Select Page

Immortality doctrine

by Rabbi M. Kripke

When speaking about the Bible, particularly to Christians, one finds oneself regularly pointing out that in Judaism the doctrine of eternal life is not Biblical but rabbinic. Christians especially, but Jews too, are at first taken aback by this. For most Christians the doctrine is axiomatic and is central to their faith. They see it as the very motivation for a decent life: How else do you get to Heaven?

But Jews too take it for granted. Is not the insistence that “God keeps faith with those who sleep in the dust” a regular affirmation in the Siddur? Of course it is. But unless a Jew is knowledgeable, he has not distinguished between Biblical and rabbinic beliefs and doctrine.

This discussion arises from the Midrashic treatment of the account in our Sidrah of the death of Jacob. The Midrash permits itself observation on death, quoting from Psalms, Ecclesiastes, and I Kings.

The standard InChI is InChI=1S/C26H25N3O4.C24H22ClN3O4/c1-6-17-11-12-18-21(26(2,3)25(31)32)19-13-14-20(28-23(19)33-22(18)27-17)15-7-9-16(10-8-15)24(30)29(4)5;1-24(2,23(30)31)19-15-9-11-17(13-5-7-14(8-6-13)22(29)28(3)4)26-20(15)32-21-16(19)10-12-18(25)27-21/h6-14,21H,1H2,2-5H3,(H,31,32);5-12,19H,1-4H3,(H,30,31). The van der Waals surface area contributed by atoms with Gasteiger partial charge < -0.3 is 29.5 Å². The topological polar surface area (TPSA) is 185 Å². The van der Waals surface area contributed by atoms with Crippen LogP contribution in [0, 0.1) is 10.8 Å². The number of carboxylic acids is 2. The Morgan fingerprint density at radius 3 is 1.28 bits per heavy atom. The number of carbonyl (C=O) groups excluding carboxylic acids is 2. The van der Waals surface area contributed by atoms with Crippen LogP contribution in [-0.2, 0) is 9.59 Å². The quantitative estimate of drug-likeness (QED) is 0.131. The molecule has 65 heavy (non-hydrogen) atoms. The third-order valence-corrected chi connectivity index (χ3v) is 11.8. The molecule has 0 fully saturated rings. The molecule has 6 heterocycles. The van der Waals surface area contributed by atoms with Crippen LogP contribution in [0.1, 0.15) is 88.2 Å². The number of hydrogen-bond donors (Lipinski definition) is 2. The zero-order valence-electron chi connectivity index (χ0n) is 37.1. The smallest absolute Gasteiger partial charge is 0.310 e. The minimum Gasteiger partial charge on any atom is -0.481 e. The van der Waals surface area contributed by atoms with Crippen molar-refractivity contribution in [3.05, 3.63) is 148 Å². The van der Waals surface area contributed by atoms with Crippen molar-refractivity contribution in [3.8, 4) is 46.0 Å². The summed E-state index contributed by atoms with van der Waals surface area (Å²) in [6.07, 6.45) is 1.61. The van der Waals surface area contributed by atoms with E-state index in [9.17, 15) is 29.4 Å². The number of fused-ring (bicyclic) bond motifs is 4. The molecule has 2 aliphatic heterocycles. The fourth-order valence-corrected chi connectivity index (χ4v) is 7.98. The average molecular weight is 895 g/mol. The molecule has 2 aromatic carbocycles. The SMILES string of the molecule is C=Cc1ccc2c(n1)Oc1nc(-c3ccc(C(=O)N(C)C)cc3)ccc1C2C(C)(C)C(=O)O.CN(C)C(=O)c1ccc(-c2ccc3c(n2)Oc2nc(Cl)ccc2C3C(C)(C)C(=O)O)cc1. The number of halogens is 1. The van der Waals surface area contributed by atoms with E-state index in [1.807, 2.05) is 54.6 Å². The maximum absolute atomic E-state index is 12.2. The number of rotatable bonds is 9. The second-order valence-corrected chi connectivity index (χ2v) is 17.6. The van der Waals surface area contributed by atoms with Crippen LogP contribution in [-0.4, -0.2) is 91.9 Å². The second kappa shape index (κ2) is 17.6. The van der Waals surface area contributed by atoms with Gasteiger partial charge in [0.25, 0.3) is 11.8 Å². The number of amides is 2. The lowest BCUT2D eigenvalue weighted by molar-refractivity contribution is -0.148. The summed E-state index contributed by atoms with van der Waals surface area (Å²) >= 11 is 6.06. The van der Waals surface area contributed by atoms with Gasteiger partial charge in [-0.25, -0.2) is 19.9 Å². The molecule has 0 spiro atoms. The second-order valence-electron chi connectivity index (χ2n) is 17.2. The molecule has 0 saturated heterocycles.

Their remarks are neither profound nor morbid not triumphant. They remark simply that we cannot hope to avoid death. Nor can we have any control over it, just as we cannot control the wind nor contain it.

Noting that both Jacob and Joseph had asked to be buried in Israel, the rabbis suggest that there is an advantage to a burial in the Holy Land. When the Messiah arrives, they said, the dead in Israel will rise immediately.

Using their method of Midrash, the rabbis found it possible to find references to immortality in a number of Biblical passages. But it is clear that the idea of another-life-after-death is denied, consciously denied Biblically.

“Wait,” people say, “How about the 23rd Psalm, Surely goodness and steadfast love will pursue me all the days of my life, and I will dwell in the House of the Lord forever?”

It is painful, but the truth must be said: what this verse means is that the worshiper hopes that he may live long, and be permitted continuously to worship in the Temple.

Belief in an afterlife came in early enough to be considered and denied by Koheleth and Job. When it blossoms in Judaism, it is already the Pharisaic or proto-rabbinic period. It is the rabbis who were responsible for this belief in Judaism and Christianity.